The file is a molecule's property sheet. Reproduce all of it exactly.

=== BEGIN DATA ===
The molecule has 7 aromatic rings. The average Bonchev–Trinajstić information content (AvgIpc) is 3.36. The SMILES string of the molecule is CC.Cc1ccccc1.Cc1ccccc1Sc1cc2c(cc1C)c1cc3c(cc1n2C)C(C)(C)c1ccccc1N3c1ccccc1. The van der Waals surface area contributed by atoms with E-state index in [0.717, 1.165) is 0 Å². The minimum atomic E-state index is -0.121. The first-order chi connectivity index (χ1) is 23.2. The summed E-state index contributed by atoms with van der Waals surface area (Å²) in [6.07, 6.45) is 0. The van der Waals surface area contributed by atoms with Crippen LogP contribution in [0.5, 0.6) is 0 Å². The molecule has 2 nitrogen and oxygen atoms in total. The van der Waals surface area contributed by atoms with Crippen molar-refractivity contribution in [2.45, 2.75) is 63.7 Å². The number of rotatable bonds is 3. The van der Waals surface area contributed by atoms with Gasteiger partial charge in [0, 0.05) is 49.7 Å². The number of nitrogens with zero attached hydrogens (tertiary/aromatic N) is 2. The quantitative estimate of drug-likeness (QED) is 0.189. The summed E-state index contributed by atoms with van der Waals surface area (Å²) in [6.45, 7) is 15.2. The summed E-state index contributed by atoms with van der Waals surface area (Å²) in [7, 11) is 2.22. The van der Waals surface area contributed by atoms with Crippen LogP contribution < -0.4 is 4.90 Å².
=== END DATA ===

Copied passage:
The molecule has 7 aromatic rings. The average Bonchev–Trinajstić information content (AvgIpc) is 3.36. The SMILES string of the molecule is CC.Cc1ccccc1.Cc1ccccc1Sc1cc2c(cc1C)c1cc3c(cc1n2C)C(C)(C)c1ccccc1N3c1ccccc1. The van der Waals surface area contributed by atoms with E-state index in [0.717, 1.165) is 0 Å². The minimum atomic E-state index is -0.121. The first-order chi connectivity index (χ1) is 23.2. The summed E-state index contributed by atoms with van der Waals surface area (Å²) in [6.07, 6.45) is 0. The van der Waals surface area contributed by atoms with Crippen LogP contribution in [0.5, 0.6) is 0 Å². The molecule has 2 nitrogen and oxygen atoms in total. The van der Waals surface area contributed by atoms with Crippen molar-refractivity contribution in [2.45, 2.75) is 63.7 Å². The number of rotatable bonds is 3. The van der Waals surface area contributed by atoms with Gasteiger partial charge in [0, 0.05) is 49.7 Å². The number of nitrogens with zero attached hydrogens (tertiary/aromatic N) is 2. The quantitative estimate of drug-likeness (QED) is 0.189. The summed E-state index contributed by atoms with van der Waals surface area (Å²) in [6.45, 7) is 15.2. The summed E-state index contributed by atoms with van der Waals surface area (Å²) in [7, 11) is 2.22. The van der Waals surface area contributed by atoms with Crippen LogP contribution < -0.4 is 4.90 Å².